I haven’t explicitly said it, but most of you can probably tell that while I try to be frugal, I’m also extremely preparedness minded.
I personally worry that the worst might happen, an SHTF situation, but I think we can all agree that an occasional power outage will definitely happen. (I would wager that at least once a generation, something truly awful happens – hurricane Katrina, hurricane Ivan, 9-11, Californian droughts, the 2008 stock market crash) but let me not get ahead of myself. Even though I feel that events could seriously disrupt life as we know it, I know that not everyone feels the same.
Nevertheless, I want to have the ability to still be semi-comfortable if something like a power-outage occurs (or possibly worse). In April of 2020, the power was out at my house for a day and a half. That’s not really that long, but it was definitely long enough to have to learn to use the grill on the fly and do dishes outside.
I also started worrying about things in the fridge/freezer. I know how to dry meat to preserve it, but I didn’t want to open the freezer to get the meat and let cold air out. This is why I want to get a generator. Even though I know how to save the meat, that knowledge won’t be useful if I won’t open the freezer to preserve it. (I also want to eventually have a smoke house, but that’s a whole other discussion)
I didn’t worry about having food to eat, because luckily the hubby and I have been storing food. We haven’t been grocery shopping in over a month, and we haven’t run out of anything yet.
Even so, we don’t have much of a restock plan in place if we can’t eventually go to the store. We have planted potatoes (we planted other things, but there’s so much shade here that it’s not doing so hot), we have rabbits, and I know more than most about foraging. Even with that, though, that doesn’t take care of everything we need. And let’s be real. Wild edibles can keep you alive, and it’s fun to add certain things to dishes, but they usually aren’t a joy to eat exclusively.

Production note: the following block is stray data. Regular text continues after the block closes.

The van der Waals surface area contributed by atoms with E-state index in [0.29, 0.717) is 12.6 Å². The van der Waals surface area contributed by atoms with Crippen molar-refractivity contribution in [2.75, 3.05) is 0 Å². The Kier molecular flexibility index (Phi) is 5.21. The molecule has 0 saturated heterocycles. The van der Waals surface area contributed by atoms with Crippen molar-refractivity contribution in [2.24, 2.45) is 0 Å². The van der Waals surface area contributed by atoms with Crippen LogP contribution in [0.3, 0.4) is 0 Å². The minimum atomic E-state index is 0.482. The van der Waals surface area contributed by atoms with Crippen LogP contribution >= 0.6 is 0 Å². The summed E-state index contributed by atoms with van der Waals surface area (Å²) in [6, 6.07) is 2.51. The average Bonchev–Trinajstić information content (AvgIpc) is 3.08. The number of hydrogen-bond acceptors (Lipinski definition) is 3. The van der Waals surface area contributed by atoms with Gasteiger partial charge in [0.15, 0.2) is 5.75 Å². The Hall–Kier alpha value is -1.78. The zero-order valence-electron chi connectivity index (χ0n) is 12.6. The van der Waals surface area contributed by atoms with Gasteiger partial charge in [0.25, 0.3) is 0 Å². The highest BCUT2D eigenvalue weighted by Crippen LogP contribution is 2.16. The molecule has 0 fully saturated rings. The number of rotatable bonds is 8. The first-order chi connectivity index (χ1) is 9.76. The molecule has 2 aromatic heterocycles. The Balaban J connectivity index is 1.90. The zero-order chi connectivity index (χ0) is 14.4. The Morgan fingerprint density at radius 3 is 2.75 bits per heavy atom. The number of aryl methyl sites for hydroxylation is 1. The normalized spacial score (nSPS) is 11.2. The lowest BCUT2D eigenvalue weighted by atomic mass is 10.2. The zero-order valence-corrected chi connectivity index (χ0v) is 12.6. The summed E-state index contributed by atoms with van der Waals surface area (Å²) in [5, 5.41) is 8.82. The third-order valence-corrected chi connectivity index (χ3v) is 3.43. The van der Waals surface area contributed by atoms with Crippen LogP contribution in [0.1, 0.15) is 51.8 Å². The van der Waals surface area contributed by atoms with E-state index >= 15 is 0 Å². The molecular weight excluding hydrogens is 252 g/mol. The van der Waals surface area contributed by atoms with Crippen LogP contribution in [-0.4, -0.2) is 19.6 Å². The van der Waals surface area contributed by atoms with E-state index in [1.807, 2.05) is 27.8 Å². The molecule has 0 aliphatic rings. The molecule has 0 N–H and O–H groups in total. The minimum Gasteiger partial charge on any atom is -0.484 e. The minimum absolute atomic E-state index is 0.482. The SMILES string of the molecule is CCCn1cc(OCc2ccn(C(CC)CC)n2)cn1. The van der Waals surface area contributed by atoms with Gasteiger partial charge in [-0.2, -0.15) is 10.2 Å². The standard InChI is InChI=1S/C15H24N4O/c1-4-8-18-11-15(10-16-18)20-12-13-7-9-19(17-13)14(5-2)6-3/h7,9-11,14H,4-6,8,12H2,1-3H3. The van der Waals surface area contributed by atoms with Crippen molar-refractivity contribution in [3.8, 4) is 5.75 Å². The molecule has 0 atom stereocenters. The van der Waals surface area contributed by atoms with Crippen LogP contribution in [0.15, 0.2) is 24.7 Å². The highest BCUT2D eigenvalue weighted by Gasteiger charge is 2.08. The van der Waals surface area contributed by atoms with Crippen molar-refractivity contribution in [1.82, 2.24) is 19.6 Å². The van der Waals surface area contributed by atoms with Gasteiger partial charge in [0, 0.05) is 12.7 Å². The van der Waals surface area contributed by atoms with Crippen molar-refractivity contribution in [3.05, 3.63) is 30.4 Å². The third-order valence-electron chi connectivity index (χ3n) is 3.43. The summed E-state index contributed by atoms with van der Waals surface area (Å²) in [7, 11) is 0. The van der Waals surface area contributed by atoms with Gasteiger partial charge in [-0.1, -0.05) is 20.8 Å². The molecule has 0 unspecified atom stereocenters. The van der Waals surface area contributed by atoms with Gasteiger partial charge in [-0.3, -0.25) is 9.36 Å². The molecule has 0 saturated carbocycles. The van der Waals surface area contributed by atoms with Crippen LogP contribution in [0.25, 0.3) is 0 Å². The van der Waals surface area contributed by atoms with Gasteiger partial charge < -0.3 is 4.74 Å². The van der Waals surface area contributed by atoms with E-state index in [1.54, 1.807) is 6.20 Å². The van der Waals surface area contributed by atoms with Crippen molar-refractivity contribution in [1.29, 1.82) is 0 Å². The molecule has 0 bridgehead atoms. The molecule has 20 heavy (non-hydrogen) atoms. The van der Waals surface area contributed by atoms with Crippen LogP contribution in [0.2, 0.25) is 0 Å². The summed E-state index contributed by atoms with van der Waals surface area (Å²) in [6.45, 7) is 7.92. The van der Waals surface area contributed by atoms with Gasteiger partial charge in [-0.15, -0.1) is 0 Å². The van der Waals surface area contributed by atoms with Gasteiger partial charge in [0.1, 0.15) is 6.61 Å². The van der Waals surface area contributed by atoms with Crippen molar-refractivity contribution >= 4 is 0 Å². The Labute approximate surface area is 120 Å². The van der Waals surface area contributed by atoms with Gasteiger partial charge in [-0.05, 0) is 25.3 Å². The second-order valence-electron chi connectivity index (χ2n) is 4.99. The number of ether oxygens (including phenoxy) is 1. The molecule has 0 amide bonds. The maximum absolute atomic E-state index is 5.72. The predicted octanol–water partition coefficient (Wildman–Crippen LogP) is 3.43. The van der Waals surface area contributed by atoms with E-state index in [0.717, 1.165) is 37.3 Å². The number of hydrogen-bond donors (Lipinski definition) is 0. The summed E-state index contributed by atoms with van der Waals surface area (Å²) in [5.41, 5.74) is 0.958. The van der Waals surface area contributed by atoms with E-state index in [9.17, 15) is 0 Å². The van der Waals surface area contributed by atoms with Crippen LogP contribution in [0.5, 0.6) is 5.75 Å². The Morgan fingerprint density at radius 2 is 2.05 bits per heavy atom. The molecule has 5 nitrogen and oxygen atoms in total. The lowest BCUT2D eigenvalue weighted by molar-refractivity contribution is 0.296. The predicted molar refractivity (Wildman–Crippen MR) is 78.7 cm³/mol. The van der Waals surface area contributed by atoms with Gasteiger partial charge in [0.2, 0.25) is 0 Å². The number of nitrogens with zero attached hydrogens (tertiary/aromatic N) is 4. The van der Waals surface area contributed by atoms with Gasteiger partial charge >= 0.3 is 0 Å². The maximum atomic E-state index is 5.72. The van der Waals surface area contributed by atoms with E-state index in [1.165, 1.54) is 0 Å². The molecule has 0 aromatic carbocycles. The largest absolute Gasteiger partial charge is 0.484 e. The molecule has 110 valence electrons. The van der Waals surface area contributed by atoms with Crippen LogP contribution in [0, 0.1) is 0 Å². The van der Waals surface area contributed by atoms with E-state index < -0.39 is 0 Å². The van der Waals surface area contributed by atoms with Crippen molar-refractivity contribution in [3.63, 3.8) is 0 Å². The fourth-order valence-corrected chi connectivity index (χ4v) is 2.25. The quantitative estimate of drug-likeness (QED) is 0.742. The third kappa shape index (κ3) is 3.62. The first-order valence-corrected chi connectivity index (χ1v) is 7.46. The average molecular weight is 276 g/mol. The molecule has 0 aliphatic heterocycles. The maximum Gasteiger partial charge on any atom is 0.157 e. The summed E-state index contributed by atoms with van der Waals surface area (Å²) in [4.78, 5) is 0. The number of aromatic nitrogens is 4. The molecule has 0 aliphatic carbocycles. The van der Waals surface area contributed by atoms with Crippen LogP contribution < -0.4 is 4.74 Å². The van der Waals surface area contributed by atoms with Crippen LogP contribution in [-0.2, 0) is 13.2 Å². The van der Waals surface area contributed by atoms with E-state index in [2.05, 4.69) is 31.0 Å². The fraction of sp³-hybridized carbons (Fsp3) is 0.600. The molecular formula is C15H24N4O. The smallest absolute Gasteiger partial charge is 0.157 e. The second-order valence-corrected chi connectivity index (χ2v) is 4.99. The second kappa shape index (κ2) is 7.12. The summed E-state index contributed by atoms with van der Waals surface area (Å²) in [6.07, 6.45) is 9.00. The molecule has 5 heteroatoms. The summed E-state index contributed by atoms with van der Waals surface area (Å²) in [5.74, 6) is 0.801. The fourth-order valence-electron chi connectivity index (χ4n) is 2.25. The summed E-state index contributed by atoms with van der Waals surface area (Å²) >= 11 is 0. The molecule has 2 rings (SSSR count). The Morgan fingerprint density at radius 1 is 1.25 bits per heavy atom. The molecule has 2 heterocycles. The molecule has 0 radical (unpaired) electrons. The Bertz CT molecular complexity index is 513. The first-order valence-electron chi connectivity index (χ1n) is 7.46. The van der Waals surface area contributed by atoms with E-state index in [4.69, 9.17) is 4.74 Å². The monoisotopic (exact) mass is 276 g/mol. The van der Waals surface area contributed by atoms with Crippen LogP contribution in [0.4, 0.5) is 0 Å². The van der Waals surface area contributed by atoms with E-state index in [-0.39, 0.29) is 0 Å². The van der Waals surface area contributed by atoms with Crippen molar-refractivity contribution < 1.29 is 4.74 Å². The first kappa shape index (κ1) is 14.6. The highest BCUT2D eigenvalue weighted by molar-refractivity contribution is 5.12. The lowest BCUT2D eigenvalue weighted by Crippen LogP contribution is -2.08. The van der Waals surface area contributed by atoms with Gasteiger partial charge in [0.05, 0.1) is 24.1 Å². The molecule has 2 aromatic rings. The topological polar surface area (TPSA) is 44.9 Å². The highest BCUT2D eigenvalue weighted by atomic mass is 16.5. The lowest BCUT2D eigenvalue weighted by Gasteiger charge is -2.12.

Also, let’s talk about meat. I was totally plant-based for nearly a year, and I’m still predominantly plant-based. Plants are really, really good for you. However, just from a caloric intake view, it’s difficult to be both plant-based and self-sufficient. Let’s say you’re growing potatoes, one of the most calorie-dense plants. To get enough calories, you would need to eat all the potatoes from a single plant per day (1 potato had about 100 calories). Depending on how well the crop does, you may need to eat two plants per day. Unless you have acres of land, how are you going to plant 400-700 potato plants?
On the other hand, a single chicken has the ability to feed a person well for at least a full day or more if rationed. half of a chicken breast has nearly 200 calories.
In the micro, that’s not that big of a difference, but unless an area has a lot of predators, that’s only up to 400 chickens a year versus up to 700 potato plants. livestock also has the ability to have babies all year round, so a person wouldn’t need to keep 400 chickens at once. Plants get harvested once, maybe twice per year, so a person might have to grow 700 plants all at once. Also, chickens lay eggs, and that’s another food source. Plants don’t lay eggs.
If the land is there, one can absolutely grow enough food to be plant-based, but if the land isn’t there, meat has enough calories to feed a person on far less land. And I can hear the argument now, “But you have to feed those animals.” Yes, and that would probably exclude a lot of the livestock options. However, the great thing about animals is that they tend to enjoy things that humans wouldn’t eat. I have four rabbits That’s not enough to completely sustain my family, but I’ve been able to feed them weeds from abandoned lots and neighbors yards. I can’t grow food for me there, but the food for my food can grow there. I don’t have to own that land.